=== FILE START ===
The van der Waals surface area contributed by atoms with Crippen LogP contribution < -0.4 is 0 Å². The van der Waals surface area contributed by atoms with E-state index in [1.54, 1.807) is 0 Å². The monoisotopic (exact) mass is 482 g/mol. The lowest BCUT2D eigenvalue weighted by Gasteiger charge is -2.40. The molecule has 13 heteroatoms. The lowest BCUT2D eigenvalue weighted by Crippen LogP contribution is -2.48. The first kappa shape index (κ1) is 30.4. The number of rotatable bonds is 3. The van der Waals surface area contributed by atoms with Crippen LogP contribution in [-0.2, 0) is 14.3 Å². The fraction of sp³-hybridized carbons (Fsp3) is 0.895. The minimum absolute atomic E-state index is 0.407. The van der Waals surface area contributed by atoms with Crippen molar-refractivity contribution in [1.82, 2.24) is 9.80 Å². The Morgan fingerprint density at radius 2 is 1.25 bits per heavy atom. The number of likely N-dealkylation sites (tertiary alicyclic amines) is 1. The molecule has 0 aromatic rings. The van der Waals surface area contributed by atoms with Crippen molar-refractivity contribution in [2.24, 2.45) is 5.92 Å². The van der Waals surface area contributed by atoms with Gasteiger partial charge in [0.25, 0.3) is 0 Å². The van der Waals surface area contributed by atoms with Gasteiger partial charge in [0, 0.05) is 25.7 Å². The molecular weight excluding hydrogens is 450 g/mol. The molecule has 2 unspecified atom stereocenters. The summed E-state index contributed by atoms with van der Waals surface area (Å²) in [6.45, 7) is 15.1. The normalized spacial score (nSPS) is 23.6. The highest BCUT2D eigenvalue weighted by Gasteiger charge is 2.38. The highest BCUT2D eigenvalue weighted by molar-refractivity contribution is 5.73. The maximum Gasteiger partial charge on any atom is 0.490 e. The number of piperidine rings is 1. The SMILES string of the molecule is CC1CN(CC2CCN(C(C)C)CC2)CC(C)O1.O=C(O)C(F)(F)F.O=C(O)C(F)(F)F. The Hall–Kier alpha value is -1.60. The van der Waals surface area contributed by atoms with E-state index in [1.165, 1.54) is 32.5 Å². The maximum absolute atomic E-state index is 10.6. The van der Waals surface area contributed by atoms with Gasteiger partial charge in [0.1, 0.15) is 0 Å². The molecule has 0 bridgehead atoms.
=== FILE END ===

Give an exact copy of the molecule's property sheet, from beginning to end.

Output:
The van der Waals surface area contributed by atoms with Crippen LogP contribution < -0.4 is 0 Å². The van der Waals surface area contributed by atoms with E-state index in [1.54, 1.807) is 0 Å². The monoisotopic (exact) mass is 482 g/mol. The lowest BCUT2D eigenvalue weighted by Gasteiger charge is -2.40. The molecule has 13 heteroatoms. The lowest BCUT2D eigenvalue weighted by Crippen LogP contribution is -2.48. The first kappa shape index (κ1) is 30.4. The number of rotatable bonds is 3. The van der Waals surface area contributed by atoms with Crippen LogP contribution in [-0.2, 0) is 14.3 Å². The fraction of sp³-hybridized carbons (Fsp3) is 0.895. The minimum absolute atomic E-state index is 0.407. The van der Waals surface area contributed by atoms with Crippen molar-refractivity contribution in [1.82, 2.24) is 9.80 Å². The Morgan fingerprint density at radius 2 is 1.25 bits per heavy atom. The number of likely N-dealkylation sites (tertiary alicyclic amines) is 1. The molecule has 0 aromatic rings. The van der Waals surface area contributed by atoms with Crippen molar-refractivity contribution in [2.24, 2.45) is 5.92 Å². The van der Waals surface area contributed by atoms with Gasteiger partial charge in [0.25, 0.3) is 0 Å². The van der Waals surface area contributed by atoms with Gasteiger partial charge in [0, 0.05) is 25.7 Å². The molecular weight excluding hydrogens is 450 g/mol. The molecule has 2 unspecified atom stereocenters. The summed E-state index contributed by atoms with van der Waals surface area (Å²) in [6.45, 7) is 15.1. The normalized spacial score (nSPS) is 23.6. The highest BCUT2D eigenvalue weighted by Gasteiger charge is 2.38. The highest BCUT2D eigenvalue weighted by molar-refractivity contribution is 5.73. The maximum Gasteiger partial charge on any atom is 0.490 e. The number of piperidine rings is 1. The SMILES string of the molecule is CC1CN(CC2CCN(C(C)C)CC2)CC(C)O1.O=C(O)C(F)(F)F.O=C(O)C(F)(F)F. The Hall–Kier alpha value is -1.60. The van der Waals surface area contributed by atoms with E-state index in [1.165, 1.54) is 32.5 Å². The maximum absolute atomic E-state index is 10.6. The van der Waals surface area contributed by atoms with Gasteiger partial charge in [0.1, 0.15) is 0 Å². The molecule has 0 bridgehead atoms.